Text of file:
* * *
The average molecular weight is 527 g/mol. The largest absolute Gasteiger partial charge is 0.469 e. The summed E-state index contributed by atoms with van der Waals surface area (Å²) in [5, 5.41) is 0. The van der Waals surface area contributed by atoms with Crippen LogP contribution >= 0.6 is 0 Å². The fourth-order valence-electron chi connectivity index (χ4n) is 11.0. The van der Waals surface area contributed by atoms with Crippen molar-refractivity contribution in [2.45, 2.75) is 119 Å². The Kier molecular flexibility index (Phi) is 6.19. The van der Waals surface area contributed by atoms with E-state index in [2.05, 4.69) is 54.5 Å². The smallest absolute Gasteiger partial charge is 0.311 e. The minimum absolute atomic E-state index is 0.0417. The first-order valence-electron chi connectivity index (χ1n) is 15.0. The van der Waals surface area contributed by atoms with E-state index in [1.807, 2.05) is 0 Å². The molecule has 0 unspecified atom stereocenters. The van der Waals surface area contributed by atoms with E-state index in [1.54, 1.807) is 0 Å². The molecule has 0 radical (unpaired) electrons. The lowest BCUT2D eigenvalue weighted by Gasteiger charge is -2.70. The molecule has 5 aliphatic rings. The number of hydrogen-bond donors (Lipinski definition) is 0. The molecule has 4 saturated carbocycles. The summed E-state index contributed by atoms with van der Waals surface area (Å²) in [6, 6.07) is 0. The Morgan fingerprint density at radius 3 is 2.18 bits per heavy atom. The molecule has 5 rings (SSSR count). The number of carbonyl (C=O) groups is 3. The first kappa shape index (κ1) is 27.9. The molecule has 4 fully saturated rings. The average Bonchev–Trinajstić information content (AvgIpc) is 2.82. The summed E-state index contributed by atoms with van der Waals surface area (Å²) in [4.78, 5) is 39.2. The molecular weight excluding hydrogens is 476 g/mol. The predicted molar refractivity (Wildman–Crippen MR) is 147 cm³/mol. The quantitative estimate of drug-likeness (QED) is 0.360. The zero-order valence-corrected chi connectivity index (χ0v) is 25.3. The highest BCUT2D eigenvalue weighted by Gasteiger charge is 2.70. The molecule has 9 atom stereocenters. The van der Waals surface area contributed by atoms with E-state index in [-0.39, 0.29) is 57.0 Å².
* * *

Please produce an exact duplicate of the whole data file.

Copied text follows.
The average molecular weight is 527 g/mol. The largest absolute Gasteiger partial charge is 0.469 e. The summed E-state index contributed by atoms with van der Waals surface area (Å²) in [5, 5.41) is 0. The van der Waals surface area contributed by atoms with Crippen LogP contribution >= 0.6 is 0 Å². The fourth-order valence-electron chi connectivity index (χ4n) is 11.0. The van der Waals surface area contributed by atoms with Crippen molar-refractivity contribution in [2.45, 2.75) is 119 Å². The Kier molecular flexibility index (Phi) is 6.19. The van der Waals surface area contributed by atoms with E-state index in [2.05, 4.69) is 54.5 Å². The smallest absolute Gasteiger partial charge is 0.311 e. The minimum absolute atomic E-state index is 0.0417. The first-order valence-electron chi connectivity index (χ1n) is 15.0. The van der Waals surface area contributed by atoms with E-state index in [1.807, 2.05) is 0 Å². The molecule has 0 unspecified atom stereocenters. The van der Waals surface area contributed by atoms with E-state index in [1.54, 1.807) is 0 Å². The molecule has 0 radical (unpaired) electrons. The lowest BCUT2D eigenvalue weighted by Gasteiger charge is -2.70. The molecule has 5 aliphatic rings. The number of hydrogen-bond donors (Lipinski definition) is 0. The molecule has 4 saturated carbocycles. The summed E-state index contributed by atoms with van der Waals surface area (Å²) in [6, 6.07) is 0. The Morgan fingerprint density at radius 3 is 2.18 bits per heavy atom. The molecule has 5 rings (SSSR count). The number of carbonyl (C=O) groups is 3. The first kappa shape index (κ1) is 27.9. The molecule has 4 fully saturated rings. The average Bonchev–Trinajstić information content (AvgIpc) is 2.82. The summed E-state index contributed by atoms with van der Waals surface area (Å²) in [4.78, 5) is 39.2. The molecular weight excluding hydrogens is 476 g/mol. The predicted molar refractivity (Wildman–Crippen MR) is 147 cm³/mol. The quantitative estimate of drug-likeness (QED) is 0.360. The zero-order valence-corrected chi connectivity index (χ0v) is 25.3. The highest BCUT2D eigenvalue weighted by Gasteiger charge is 2.70. The molecule has 9 atom stereocenters. The van der Waals surface area contributed by atoms with E-state index in [-0.39, 0.29) is 57.0 Å².